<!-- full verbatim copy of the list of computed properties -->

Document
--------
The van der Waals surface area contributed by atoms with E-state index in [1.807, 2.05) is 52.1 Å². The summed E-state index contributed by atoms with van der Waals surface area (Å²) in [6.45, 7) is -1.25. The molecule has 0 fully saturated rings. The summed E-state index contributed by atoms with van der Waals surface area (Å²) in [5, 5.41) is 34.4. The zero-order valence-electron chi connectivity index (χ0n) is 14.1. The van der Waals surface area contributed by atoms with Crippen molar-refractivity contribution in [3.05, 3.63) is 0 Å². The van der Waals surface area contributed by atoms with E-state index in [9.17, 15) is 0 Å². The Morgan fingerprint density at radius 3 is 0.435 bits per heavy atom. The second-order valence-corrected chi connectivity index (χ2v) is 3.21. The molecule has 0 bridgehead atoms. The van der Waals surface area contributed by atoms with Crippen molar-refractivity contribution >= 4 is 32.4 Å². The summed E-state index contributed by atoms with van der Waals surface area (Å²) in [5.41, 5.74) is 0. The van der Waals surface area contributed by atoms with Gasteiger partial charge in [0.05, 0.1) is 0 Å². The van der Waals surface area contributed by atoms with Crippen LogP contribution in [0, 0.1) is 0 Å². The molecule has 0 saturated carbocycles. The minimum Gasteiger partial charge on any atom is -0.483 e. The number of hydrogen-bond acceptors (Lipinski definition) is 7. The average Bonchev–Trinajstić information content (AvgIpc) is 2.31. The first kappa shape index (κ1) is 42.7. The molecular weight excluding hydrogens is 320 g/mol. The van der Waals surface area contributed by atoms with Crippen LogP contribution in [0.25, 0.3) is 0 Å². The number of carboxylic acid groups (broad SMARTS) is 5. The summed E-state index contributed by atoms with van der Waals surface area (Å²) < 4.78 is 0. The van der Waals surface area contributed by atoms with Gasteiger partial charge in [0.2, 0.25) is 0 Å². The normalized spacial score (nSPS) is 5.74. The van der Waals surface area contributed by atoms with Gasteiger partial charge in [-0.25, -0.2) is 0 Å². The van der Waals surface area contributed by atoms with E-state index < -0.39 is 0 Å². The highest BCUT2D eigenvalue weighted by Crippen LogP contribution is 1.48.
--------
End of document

The van der Waals surface area contributed by atoms with E-state index in [1.807, 2.05) is 52.1 Å². The summed E-state index contributed by atoms with van der Waals surface area (Å²) in [6.45, 7) is -1.25. The molecule has 0 fully saturated rings. The summed E-state index contributed by atoms with van der Waals surface area (Å²) in [5, 5.41) is 34.4. The zero-order valence-electron chi connectivity index (χ0n) is 14.1. The van der Waals surface area contributed by atoms with Crippen molar-refractivity contribution in [3.05, 3.63) is 0 Å². The van der Waals surface area contributed by atoms with E-state index in [9.17, 15) is 0 Å². The Morgan fingerprint density at radius 3 is 0.435 bits per heavy atom. The second-order valence-corrected chi connectivity index (χ2v) is 3.21. The molecule has 0 bridgehead atoms. The van der Waals surface area contributed by atoms with Crippen molar-refractivity contribution >= 4 is 32.4 Å². The summed E-state index contributed by atoms with van der Waals surface area (Å²) in [5.41, 5.74) is 0. The van der Waals surface area contributed by atoms with Gasteiger partial charge in [0.05, 0.1) is 0 Å². The van der Waals surface area contributed by atoms with Crippen LogP contribution in [0, 0.1) is 0 Å². The molecule has 0 saturated carbocycles. The minimum Gasteiger partial charge on any atom is -0.483 e. The number of hydrogen-bond acceptors (Lipinski definition) is 7. The average Bonchev–Trinajstić information content (AvgIpc) is 2.31. The first kappa shape index (κ1) is 42.7. The molecular weight excluding hydrogens is 320 g/mol. The van der Waals surface area contributed by atoms with Crippen LogP contribution in [0.25, 0.3) is 0 Å². The number of carboxylic acid groups (broad SMARTS) is 5. The summed E-state index contributed by atoms with van der Waals surface area (Å²) < 4.78 is 0. The van der Waals surface area contributed by atoms with Gasteiger partial charge in [0.2, 0.25) is 0 Å². The normalized spacial score (nSPS) is 5.74. The van der Waals surface area contributed by atoms with Gasteiger partial charge in [-0.25, -0.2) is 0 Å². The van der Waals surface area contributed by atoms with E-state index < -0.39 is 0 Å². The highest BCUT2D eigenvalue weighted by Crippen LogP contribution is 1.48.